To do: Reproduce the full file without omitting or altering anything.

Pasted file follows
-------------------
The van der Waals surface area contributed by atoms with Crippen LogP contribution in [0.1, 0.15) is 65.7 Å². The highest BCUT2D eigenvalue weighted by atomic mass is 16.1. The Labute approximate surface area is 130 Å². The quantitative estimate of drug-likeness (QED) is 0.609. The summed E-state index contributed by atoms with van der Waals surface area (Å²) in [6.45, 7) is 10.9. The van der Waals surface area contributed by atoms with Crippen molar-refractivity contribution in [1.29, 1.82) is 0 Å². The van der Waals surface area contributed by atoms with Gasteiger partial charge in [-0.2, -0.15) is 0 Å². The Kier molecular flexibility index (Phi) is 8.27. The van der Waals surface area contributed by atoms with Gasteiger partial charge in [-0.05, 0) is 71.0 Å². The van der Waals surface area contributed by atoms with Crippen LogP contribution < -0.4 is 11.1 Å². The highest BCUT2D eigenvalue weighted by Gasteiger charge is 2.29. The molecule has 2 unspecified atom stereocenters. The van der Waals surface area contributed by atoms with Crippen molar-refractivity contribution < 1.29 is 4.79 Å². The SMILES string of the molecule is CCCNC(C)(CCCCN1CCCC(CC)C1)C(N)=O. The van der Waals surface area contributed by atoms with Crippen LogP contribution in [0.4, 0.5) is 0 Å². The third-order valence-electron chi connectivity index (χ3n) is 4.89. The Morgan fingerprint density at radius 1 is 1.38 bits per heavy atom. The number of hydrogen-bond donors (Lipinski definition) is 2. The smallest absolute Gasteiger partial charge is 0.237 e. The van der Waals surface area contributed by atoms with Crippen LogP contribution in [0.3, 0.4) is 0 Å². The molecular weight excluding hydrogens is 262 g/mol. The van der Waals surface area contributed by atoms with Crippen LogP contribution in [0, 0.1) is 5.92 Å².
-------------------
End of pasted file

The van der Waals surface area contributed by atoms with Crippen LogP contribution in [0.1, 0.15) is 65.7 Å². The highest BCUT2D eigenvalue weighted by atomic mass is 16.1. The Labute approximate surface area is 130 Å². The quantitative estimate of drug-likeness (QED) is 0.609. The summed E-state index contributed by atoms with van der Waals surface area (Å²) in [6.45, 7) is 10.9. The van der Waals surface area contributed by atoms with Crippen molar-refractivity contribution in [1.29, 1.82) is 0 Å². The van der Waals surface area contributed by atoms with Gasteiger partial charge in [-0.2, -0.15) is 0 Å². The Kier molecular flexibility index (Phi) is 8.27. The van der Waals surface area contributed by atoms with Gasteiger partial charge in [-0.05, 0) is 71.0 Å². The van der Waals surface area contributed by atoms with Crippen LogP contribution < -0.4 is 11.1 Å². The highest BCUT2D eigenvalue weighted by Gasteiger charge is 2.29. The molecule has 2 unspecified atom stereocenters. The van der Waals surface area contributed by atoms with Crippen molar-refractivity contribution < 1.29 is 4.79 Å². The SMILES string of the molecule is CCCNC(C)(CCCCN1CCCC(CC)C1)C(N)=O. The van der Waals surface area contributed by atoms with Crippen LogP contribution in [0.4, 0.5) is 0 Å². The third-order valence-electron chi connectivity index (χ3n) is 4.89. The Morgan fingerprint density at radius 1 is 1.38 bits per heavy atom. The number of hydrogen-bond donors (Lipinski definition) is 2. The smallest absolute Gasteiger partial charge is 0.237 e. The van der Waals surface area contributed by atoms with Crippen LogP contribution in [0.3, 0.4) is 0 Å². The molecular weight excluding hydrogens is 262 g/mol. The van der Waals surface area contributed by atoms with Crippen LogP contribution in [0, 0.1) is 5.92 Å².